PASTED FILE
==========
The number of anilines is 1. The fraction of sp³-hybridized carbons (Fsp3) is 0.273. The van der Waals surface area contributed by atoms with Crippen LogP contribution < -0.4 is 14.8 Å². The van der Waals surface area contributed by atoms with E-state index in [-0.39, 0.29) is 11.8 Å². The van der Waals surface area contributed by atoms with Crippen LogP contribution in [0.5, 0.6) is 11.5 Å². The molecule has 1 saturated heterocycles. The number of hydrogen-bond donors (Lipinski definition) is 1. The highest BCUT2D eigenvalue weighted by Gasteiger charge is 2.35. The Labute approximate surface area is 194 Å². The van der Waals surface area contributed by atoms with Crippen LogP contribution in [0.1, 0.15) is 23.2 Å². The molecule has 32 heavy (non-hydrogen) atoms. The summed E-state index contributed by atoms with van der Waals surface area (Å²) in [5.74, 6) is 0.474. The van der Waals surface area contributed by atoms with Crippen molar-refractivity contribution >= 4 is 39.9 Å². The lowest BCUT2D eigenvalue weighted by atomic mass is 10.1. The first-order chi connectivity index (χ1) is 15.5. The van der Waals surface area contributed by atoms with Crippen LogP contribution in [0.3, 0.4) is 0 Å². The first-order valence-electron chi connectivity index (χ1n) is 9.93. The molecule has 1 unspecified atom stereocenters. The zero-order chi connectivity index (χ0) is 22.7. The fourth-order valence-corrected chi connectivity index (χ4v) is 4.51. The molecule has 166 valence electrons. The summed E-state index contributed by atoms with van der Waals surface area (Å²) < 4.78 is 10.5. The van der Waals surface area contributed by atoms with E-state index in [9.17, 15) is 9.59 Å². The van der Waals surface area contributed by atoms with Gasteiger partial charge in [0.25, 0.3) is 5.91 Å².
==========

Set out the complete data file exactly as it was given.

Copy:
The number of anilines is 1. The fraction of sp³-hybridized carbons (Fsp3) is 0.273. The van der Waals surface area contributed by atoms with Crippen LogP contribution < -0.4 is 14.8 Å². The van der Waals surface area contributed by atoms with E-state index in [-0.39, 0.29) is 11.8 Å². The van der Waals surface area contributed by atoms with Crippen LogP contribution in [0.5, 0.6) is 11.5 Å². The molecule has 1 saturated heterocycles. The number of hydrogen-bond donors (Lipinski definition) is 1. The highest BCUT2D eigenvalue weighted by Gasteiger charge is 2.35. The Labute approximate surface area is 194 Å². The van der Waals surface area contributed by atoms with Crippen LogP contribution in [0.1, 0.15) is 23.2 Å². The molecule has 32 heavy (non-hydrogen) atoms. The summed E-state index contributed by atoms with van der Waals surface area (Å²) in [5.74, 6) is 0.474. The van der Waals surface area contributed by atoms with Crippen molar-refractivity contribution >= 4 is 39.9 Å². The lowest BCUT2D eigenvalue weighted by atomic mass is 10.1. The first-order chi connectivity index (χ1) is 15.5. The van der Waals surface area contributed by atoms with Crippen LogP contribution in [0.3, 0.4) is 0 Å². The first-order valence-electron chi connectivity index (χ1n) is 9.93. The molecule has 1 unspecified atom stereocenters. The zero-order chi connectivity index (χ0) is 22.7. The fourth-order valence-corrected chi connectivity index (χ4v) is 4.51. The molecule has 166 valence electrons. The summed E-state index contributed by atoms with van der Waals surface area (Å²) < 4.78 is 10.5. The van der Waals surface area contributed by atoms with E-state index in [9.17, 15) is 9.59 Å². The van der Waals surface area contributed by atoms with Gasteiger partial charge in [0.25, 0.3) is 5.91 Å².